When You Lose Your Rhythm, Keep Dancing

As you’ve probably noticed, my posts dropped off from Monday/Wednesday/Friday to Monday/Friday. I haven’t been posting quite as much on Twitter or commenting on as many blogs.

I think I’ve lost my rhythm. I’m dancing a waltz, but I think the orchestra’s moved on to a tango or a foxtrot, and I just can’t hear the beat.

I’m a dependable old ISTJ, according to the Myers-Briggs test. I’m someone who works best with a regular schedule.

My old job was get up at 6, leave by 7:15, home by 6 pm, bed by 10. Weekends off. Time off scheduled way in advance.

Life was predictable, and I liked it. Having a predictable schedule, and the rhythm that creates, allowed me to work hard at work and work extra tasks into my week, like carving time out of the evenings and weekends to get an MBA or to teach Sunday School.

When I lost the job, I got into a different pattern. Take the kid to school, computer time in the mornings and early afternoon, pick up the kid, do kid stuff in the late afternoon and evening, cook dinner, get ready for bed. It was generally easy to get things done, except for those times we went out of town or Little Bit was tracked out.

My current job has an erratic and unpredictable schedule, and it’s kind of driving me nuts. One day, I work 9-6, the next 12-4, the next 8-1 with a marketing assignment 5-8. I work split shifts. I work weekends. The amount of hours varies week to week. The pay varies by assignment.

All of these factors make it hard for me to get into a rhythm to balance my work and other commitments. I rush from task to task, trying to get everything done. I feel I’m not getting as effective at any of the tasks I need to do, because I just don’t have a structure to fit all of my commitments into.

This job also has a known end date. I need to be hunting for something else, and that’s a distraction as well as a time sink.

I’m not complaining. At least I’m trying not to complain. i needed to get back into the work world, and this job is giving me an opportunity.

It’s income, and we need it.

I’m learning a lot. For instance, now that I have a boss who says “tell your clients you have to have 5s on the survey,” I’m a lot more sympathetic than I was when I wrote about surveys two months ago.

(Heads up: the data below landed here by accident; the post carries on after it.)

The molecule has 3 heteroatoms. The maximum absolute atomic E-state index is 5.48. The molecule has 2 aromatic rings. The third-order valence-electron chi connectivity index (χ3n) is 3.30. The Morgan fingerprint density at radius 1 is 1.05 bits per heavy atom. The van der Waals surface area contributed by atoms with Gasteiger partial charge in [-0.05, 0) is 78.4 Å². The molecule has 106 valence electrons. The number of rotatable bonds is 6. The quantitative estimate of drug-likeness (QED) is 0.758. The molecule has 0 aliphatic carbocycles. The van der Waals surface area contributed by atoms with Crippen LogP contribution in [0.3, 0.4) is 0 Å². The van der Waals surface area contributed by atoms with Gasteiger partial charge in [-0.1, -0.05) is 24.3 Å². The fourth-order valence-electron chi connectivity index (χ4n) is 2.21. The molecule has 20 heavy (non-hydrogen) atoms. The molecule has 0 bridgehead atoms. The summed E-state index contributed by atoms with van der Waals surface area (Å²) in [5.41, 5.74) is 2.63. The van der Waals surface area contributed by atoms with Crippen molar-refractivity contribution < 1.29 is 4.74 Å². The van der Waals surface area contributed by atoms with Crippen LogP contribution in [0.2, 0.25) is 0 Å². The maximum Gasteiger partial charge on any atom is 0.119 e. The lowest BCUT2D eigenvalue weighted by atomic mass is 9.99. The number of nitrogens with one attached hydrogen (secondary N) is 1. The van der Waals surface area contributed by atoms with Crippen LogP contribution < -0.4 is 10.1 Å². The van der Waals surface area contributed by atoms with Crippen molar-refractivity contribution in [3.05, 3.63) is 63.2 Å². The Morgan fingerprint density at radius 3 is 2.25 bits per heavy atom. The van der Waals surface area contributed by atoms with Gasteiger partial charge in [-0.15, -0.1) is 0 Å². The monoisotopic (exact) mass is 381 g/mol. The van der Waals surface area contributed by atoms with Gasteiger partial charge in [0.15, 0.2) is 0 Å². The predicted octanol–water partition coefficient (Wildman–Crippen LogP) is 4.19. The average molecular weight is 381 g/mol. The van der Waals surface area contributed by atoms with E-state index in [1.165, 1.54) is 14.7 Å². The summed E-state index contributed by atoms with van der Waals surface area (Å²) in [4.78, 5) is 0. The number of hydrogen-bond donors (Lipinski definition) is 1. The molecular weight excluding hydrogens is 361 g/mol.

(Getting a 4, which is ostensibly “good” on a 5 point scale, still makes one’s scores drop below acceptable. I still think it’s a problem with the survey system (why is “good” bad and “great” acceptable?) I’ll think twice before not giving a top score for service that I have no complaints with next time I’m asked to judge someone else.)

Dropping the Ball

So, bottom line, having a job is a good thing. but….

Have you ever tried juggling? You have to have the right movements in the right pattern. Get the right pattern, and with a small change you can add more balls in the air. But if you don’t establish that initial pattern, the balls get away from you. You’re having to chase them down all over the room, behind the couch, and down the hall.

I can’t seem to get my pattern started. I feel like I’m not even trying to toss more than a couple of balls in the air, and they’re still landing on my head instead of staying in the air.

(Which is pretty much the result when i try to juggle balls, too, but at least I can usually make my daughter laugh with it.)

I’ve had trouble pulling three articles a week together (much less hitting my New Year’s resolution of getting a couple of posts ahead or making some much needed adjustments on the blog.) Heck, sometime I feel like I’ve had trouble getting one good article together.

I’ve had trouble being the good attentive mom and wife I feel I usually am. Jon’s taken over more stuff, like more of the cooking and more time with Little Bit. I’ve been more stressed and irritable.

I’ve had trouble taking care of myself by spending time with friends and getting good exercise.

I don’t think it’s the time commitment with my job. I’ve balanced full time work, mothering a small child, and getting a graduate degree all at the same time, without feeling as adrift as I feel right now. But there was an inherent structure in that life that’s missing now.

I’ve lost my regular schedule, and I’ve lost my mojo.When you lose your rhythm keep dancing

Keep Dancing

So, what can you do but keep dancing, even when you lose your rhythm?

My dance may be uncomfortable and ungainly, but I still need to dance.

I still need to work, be a good mom and wife, maintain the house, blog look for a more permanent position, and take care of myself.

I still need to find a rhythm that works for me.

It takes time to adjust to a new beat. Maybe if I keep going, I’ll find my rhythm again, and adjust to a less regular schedule. If I keep dancing, maybe I’ll hear the beat I’ve been missing and dance through my tasks a little more easily. I just have to keep listening and moving,.

Maybe I’ll find another job with a more regular schedule so that I can manage my life more easily. Maybe I’ll find a beat I can dance to more easily: a waltz instead of a tango.

Or maybe, I need to ask for help. What hints do you have when you’re feeling overwhelmed with managing just the basics? What do you do when you lose your rhythm in the dance of life? Because right now, I can use a little hint, and I’m not afraid to ask.

Got a suggestion for balancing or plugging on for someone who’s lost and struggling? I could use it right now, friends.

Top Image courtesy of jscreationzs at FreeDigitalPhotos.net with changes

7 Responses to “When You Lose Your Rhythm, Keep Dancing”
    • Emily Jividen 02/24/2016
    • Emily Jividen 02/25/2016
    • Emily Jividen 02/25/2016
  1. Justin 02/08/2017

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